Editor's note: We just want to thank Elizabeth for sharing her story about Type 1 diabetes on National Diabetes Day. We appreciate her honesty and admire her ability to remain as positive as she does amidst difficult circumstances.
by Elizabeth Magee, LRD
This past June was my 26th year of having Type 1 diabetes. It seems bananas to me that I’ve had it longer than I haven’t. Even though I was 15 when I found out, I don’t remember what it’s like to not deal with this. Not thinking about what I’ll eat, when I’ll eat, what activities I have for the day among hundreds of other things.
I knew one other person who had diabetes when I was diagnosed. And she moved away in 3rd grade. Funny thing, I wanted diabetes then because she got to go home to eat, and I thought that seemed like a great situation to be in.
Thanks to diabetes camp and some other random connections, I now know many people who are dealing with the same thing as me. That’s so important because it can feel like such a lonely condition to live with. No one knows just how it feels to be “high” or “low” and let me tell you, it’s miserable to be both, but low for me especially. I can’t think straight, like my thoughts just cannot fully connect; I’m more irritable and it makes me want to eat anything in sight to fix the feeling. Not to mention the fear lows bring, because the results of lows can be really scary.
Now, nothing has ever happened to me at night that I haven’t been able to treat on my own, but it makes you think twice when you’re home alone or traveling alone. What if something happens?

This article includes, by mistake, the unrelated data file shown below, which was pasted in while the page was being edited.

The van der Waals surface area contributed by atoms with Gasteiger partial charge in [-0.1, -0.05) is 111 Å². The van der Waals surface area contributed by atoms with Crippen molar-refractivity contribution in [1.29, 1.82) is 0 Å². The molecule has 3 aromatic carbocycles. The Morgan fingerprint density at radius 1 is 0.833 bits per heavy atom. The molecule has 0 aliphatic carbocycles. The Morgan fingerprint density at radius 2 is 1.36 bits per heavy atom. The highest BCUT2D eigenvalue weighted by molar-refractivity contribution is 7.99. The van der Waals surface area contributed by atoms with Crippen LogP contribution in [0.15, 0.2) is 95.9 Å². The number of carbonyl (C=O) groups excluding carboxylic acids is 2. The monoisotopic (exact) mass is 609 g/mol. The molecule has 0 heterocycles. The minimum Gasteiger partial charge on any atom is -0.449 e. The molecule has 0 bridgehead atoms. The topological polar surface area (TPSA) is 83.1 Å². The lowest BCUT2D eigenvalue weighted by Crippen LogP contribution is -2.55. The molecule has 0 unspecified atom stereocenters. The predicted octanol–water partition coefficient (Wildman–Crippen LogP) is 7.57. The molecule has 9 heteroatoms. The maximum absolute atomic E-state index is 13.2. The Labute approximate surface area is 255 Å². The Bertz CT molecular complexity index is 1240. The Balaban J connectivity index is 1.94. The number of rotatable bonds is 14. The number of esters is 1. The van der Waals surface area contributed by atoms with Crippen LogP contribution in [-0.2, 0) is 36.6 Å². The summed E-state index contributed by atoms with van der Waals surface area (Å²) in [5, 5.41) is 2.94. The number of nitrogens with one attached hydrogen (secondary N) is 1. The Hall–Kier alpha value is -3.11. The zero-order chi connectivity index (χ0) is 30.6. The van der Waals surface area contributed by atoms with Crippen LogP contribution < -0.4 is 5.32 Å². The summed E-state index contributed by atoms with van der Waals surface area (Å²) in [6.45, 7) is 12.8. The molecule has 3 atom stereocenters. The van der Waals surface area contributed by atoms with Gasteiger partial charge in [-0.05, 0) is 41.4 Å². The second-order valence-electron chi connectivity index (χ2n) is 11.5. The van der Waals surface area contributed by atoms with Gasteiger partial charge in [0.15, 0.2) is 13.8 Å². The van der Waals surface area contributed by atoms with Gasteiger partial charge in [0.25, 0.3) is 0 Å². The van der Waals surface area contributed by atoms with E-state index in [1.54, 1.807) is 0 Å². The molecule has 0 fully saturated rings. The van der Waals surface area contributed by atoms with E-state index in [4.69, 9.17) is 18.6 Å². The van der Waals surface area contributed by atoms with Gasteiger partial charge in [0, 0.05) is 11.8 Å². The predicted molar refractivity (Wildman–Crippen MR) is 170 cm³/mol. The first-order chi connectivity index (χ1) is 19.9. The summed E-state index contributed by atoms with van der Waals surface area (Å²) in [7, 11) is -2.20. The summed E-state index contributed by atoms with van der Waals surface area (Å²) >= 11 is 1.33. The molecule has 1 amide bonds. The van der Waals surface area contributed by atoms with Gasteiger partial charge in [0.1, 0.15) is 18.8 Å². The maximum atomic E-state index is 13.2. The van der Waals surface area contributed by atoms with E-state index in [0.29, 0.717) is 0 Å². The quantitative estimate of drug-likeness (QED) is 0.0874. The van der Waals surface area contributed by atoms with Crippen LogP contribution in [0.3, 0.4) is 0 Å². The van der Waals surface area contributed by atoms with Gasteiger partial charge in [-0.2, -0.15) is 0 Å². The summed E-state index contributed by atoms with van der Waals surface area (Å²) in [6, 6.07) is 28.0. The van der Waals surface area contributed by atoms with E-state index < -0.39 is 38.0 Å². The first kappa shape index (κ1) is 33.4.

There are no breaks from managing diabetes. It’s ‘round the clock, zero breaks. And I think that’s the hardest part. You can’t ignore it. You always need your insulin, extra syringes, extra pump supplies, maybe a backup monitor if you use a CGM (continuous glucose monitor), and always some form of sugar.
When you don’t live with this daily, it’s hard to realize how exhausting it is to always be paying attention and be mindful of your choices. My parents didn’t know, my brother didn’t, my husband doesn’t. My daughter, who doesn’t have diabetes, is maybe the most understanding of the situation. She knows no different for me; I’ve had it her whole life and she’s watched right alongside me the time it takes to deal with this.
I tell all new patients I see to go to diabetes camp; you need those friends who have diabetes and make you feel “normal” for maybe having to stop an activity because you’re low or dropping. Or maybe picking a certain place to eat because you know how to count the carbs and how that food will affect your blood sugar. Or all the beeps, alarms, and vibrations coming from these devices we count on to help us survive and make our lives a little easier than it was 20 years ago.
You need an outlet, someone who gets it, because sometimes you just need to complain, cry, or scream about all the kinks diabetes is throwing in your life. And for me, that helps. I still have it, I choose to not ignore it because I’m trying to live a long, normal life. But diabetes has moments when it tries to win. You just must push to be the stronger, louder voice fighting to say, “You can do this!”
Elizabeth Magee is a licensed registered dietitian. Her posts appear monthly on OYT.
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